Gateway Superintendent’s Corner

Dr. David Hopson

I usually provide the process for canceling, delaying the opening, or releasing students early due to weather sometime in late November or early December. As we’ve seen from our October snowstorm, these timelines may be a bit off this year and I thought now would be a good time to review this process as there continue to be a number of people who are not pleased no matter which way the decision falls.
We all need to be aware that the Gateway Regional School District encompasses seven towns, 205 square miles of real estate, and large deviations in elevation. Historically this means that there are great differences in weather conditions on the same day within the district. Often this means that higher elevations may get snow or ice while lower elevations get only rain. This past storm followed a similar pattern except that higher elevations received larger amounts of drier snow (meaning no downed trees or power lines) while lower elevations received less, but heavier snow (leading to downed trees and loss of power). Often I get complaints during the winter of the terrible road conditions (therefore, why did we have school) or the roads were in great shape (therefore, why didn’t we have school). Given this ‘no win’ situation, I still think it’s important to understand how the decisions are made, even if there will always be someone who doesn’t agree.
For simplicity’s sake, we’ll begin with delaying the start of, or canceling, schools. Due to the need to provide our busing contractor with time to alert their drivers, to give families time to modify their daily schedules, to ensure that the appropriate communications occur in a timely fashion (modifying meal schedules, notifying staff, removing snow, and sanding/salting sidewalks and parking lots) and to notify the media, the decision to cancel or postpone school needs to be made as early as possible. My goal is to gather the appropriate information by 5 a.m. and to start the notification process by 5:15 a.m.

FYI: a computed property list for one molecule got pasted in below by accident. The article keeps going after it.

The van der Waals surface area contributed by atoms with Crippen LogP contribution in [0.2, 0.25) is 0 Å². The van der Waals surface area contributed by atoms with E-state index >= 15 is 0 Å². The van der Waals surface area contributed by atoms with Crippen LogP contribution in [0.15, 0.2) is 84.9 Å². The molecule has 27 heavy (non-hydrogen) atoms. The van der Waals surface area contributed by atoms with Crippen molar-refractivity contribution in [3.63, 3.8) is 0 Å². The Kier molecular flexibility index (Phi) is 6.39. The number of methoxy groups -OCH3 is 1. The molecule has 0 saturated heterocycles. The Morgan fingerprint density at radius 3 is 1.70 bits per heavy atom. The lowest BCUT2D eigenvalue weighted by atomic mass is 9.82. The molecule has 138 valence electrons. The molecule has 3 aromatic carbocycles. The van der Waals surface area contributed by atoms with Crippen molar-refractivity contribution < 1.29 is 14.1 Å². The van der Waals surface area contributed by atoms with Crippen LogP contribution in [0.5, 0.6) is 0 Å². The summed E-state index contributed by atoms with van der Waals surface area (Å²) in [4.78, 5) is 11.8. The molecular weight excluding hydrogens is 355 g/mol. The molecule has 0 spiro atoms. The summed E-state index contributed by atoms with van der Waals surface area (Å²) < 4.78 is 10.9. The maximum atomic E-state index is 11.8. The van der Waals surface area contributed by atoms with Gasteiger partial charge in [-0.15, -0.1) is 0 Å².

An early release from school is a more difficult decision, as students and staff members are already in school. If a storm is predicted to start during the day, the decision is when, or if, to release students early. On top of this, even if there isn’t an early release, I still need to determine if there will be after-school activities or evening events, or whether these should be cancelled. These decisions are complicated by the need to arrange busing for students; the accuracy of the weather forecasts predicting when the storm will start, how rapidly it may intensify, and how long it will last; and the differing release times of elementary versus the middle and high schools. In most cases, the weather forecasts are not accurate enough to predict a particular starting time and we end up transporting students home after a storm has already begun, with the idea that road conditions will only deteriorate and we need to get buses off the road as soon as possible. Other times, we release students early based on forecasts only to find that the storm doesn’t begin until after the students would normally have been home.
I do receive information from a variety of sources including the conditions around my home in Blandford, weather reports from a variety of sources, information from staff members throughout the district, reports from highway superintendents, local police, and occasionally the State Police Barracks in Russell. Based upon this information, I make a decision for the entire district regarding a delayed start, cancellation, or an early release. The key to making these decisions is the safety of our students – is there a reasonable expectation that buses can safely negotiate the roads, deliver students to school, or home, and whether we have the capability to meet student needs at school (for example, recent problems with water and electricity). I will not cancel, or reduce school hours, every time we get a little snow or ice, or have other minor problems, because our towns and the district are fortunate to have great road crews and other support staff. However, I will also not hesitate to be the only school district in the area with a delay, early release, or cancellation.
I extend my thanks to each individual who provides information regarding the conditions throughout our towns – the few minutes this takes is essential in helping ensure that I am able to make a sound decision based upon current conditions in our seven towns. I also thank the many individuals in our schools and towns who make it possible to traverse the roads in poor conditions, ensure that we have utilities up and running, and in general deep our schools and towns running efficiently. As most of the school staff and students return to bed after a cancellation, we need to remember the many road crews, school custodians, maintenance crew and administrators that still report to work to ensure that the issues preventing school from being in session are resolved as quickly as possible.

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